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B-ISDN stands for Broadband Integrated Services Digital Network. It was designed to be the next step of the basic Integrated Services Digital Network (ISDN), which utilizes the public switched telephone system to transfer data. B-ISDN allows for the use of high-bandwidth applications, which was problematic for ISDN.
Integrated Services Digital Network (ISDN) was first introduced in the late 1980s. It was originally supposed to replace the analog signal used in the telephone system with a digital signal. This way it could be used for voice and data transmission. The idea was that if an agreement was obtained for a worldwide standard for ISDN usage, the price to produce the ISDN chips would be less expensive, thus leading to a high rate of user demand. It took years for an agreement to be reached and by the time it was finalized, the ISDN technology had been replaced by other modes of transmission.
The advantage of an ISDN network is that it uses the existing phone lines to transport data, video, voice, and other signals all at the same time, utilizing a digital signal. ISDN provides, depending on the signal type being transmitted and the specific interface type, anywhere from a rate of 64 kilobits per second (kbps) to 128 kbps, and technically it can go up to 2 megabits per second (mbps). B-ISDN, considered high-end ISDN, has a range of 155 mbps to 622 mbps.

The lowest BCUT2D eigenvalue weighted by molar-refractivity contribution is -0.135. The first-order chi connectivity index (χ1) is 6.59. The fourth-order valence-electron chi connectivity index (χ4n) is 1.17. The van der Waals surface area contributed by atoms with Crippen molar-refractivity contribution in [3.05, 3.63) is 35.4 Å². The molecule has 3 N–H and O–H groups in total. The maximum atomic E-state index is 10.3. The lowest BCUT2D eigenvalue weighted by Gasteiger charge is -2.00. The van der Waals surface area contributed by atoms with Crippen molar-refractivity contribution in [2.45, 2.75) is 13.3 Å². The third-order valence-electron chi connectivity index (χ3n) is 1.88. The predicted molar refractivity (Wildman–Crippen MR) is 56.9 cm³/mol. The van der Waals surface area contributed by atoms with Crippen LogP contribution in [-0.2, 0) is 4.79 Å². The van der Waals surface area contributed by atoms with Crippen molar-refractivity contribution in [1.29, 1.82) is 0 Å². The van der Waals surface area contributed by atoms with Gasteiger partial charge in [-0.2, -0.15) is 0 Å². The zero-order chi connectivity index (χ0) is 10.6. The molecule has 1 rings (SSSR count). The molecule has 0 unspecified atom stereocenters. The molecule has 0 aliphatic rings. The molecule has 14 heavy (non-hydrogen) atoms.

A demand for higher bandwidth for use in video and voice transfer over the Internet was the primary driving force behind the development of a new system. Basic-rate ISDN, the standard interface that ISDN uses, lacks the required capacity to carry these signals in its channels. Businesses that used a local area network (LAN), which typically moved at 10 mbps, found the usual rate of 64 kbps slowed overall connectivity down a great deal. This prompted the introduction of B-ISDN, the broadband update for ISDN.
Despite its high speed and availability of use in fiber-optic networks, B-ISDN has not been widely implemented for use in networks or for Internet connectivity. For home networks, cable and DSL have been the primary technologies for network connections to the Internet. Businesses use a variety of connectivity types, primarily T1 and T3 lines, for Internet connectivity. Ethernet is still the main choice for LANs in both instances.
B-ISDN uses Asynchronous Transfer Mode (ATM). ATM utilizes small, same-sized data packets which create a more reliable signal than the typical variable-sized packets Ethernet networks use, which is an important thing for voice packets that need to be transferred in real-time. ATM is now used primarily in Digital Subscriber Lines (DSL) and in some wireless technologies.
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